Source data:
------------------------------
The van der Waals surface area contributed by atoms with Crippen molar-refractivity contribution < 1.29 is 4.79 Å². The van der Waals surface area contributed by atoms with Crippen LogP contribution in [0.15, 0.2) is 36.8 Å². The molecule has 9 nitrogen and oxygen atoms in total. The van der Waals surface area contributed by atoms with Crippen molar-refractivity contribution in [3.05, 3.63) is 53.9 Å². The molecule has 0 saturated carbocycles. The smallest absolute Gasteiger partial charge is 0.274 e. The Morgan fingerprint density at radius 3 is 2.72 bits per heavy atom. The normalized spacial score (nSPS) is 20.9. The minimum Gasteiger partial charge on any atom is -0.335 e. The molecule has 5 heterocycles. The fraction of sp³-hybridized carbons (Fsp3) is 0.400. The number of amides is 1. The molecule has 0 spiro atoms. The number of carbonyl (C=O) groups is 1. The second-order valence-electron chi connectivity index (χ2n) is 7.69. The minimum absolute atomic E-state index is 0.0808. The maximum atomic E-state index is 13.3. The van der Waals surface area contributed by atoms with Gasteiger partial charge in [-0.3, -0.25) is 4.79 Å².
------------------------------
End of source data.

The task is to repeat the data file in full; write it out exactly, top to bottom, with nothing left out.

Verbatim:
The van der Waals surface area contributed by atoms with Crippen molar-refractivity contribution < 1.29 is 4.79 Å². The van der Waals surface area contributed by atoms with Crippen LogP contribution in [0.15, 0.2) is 36.8 Å². The molecule has 9 nitrogen and oxygen atoms in total. The van der Waals surface area contributed by atoms with Crippen molar-refractivity contribution in [3.05, 3.63) is 53.9 Å². The molecule has 0 saturated carbocycles. The smallest absolute Gasteiger partial charge is 0.274 e. The Morgan fingerprint density at radius 3 is 2.72 bits per heavy atom. The normalized spacial score (nSPS) is 20.9. The minimum Gasteiger partial charge on any atom is -0.335 e. The molecule has 5 heterocycles. The fraction of sp³-hybridized carbons (Fsp3) is 0.400. The number of amides is 1. The molecule has 0 spiro atoms. The number of carbonyl (C=O) groups is 1. The second-order valence-electron chi connectivity index (χ2n) is 7.69. The minimum absolute atomic E-state index is 0.0808. The maximum atomic E-state index is 13.3. The van der Waals surface area contributed by atoms with Gasteiger partial charge in [-0.3, -0.25) is 4.79 Å².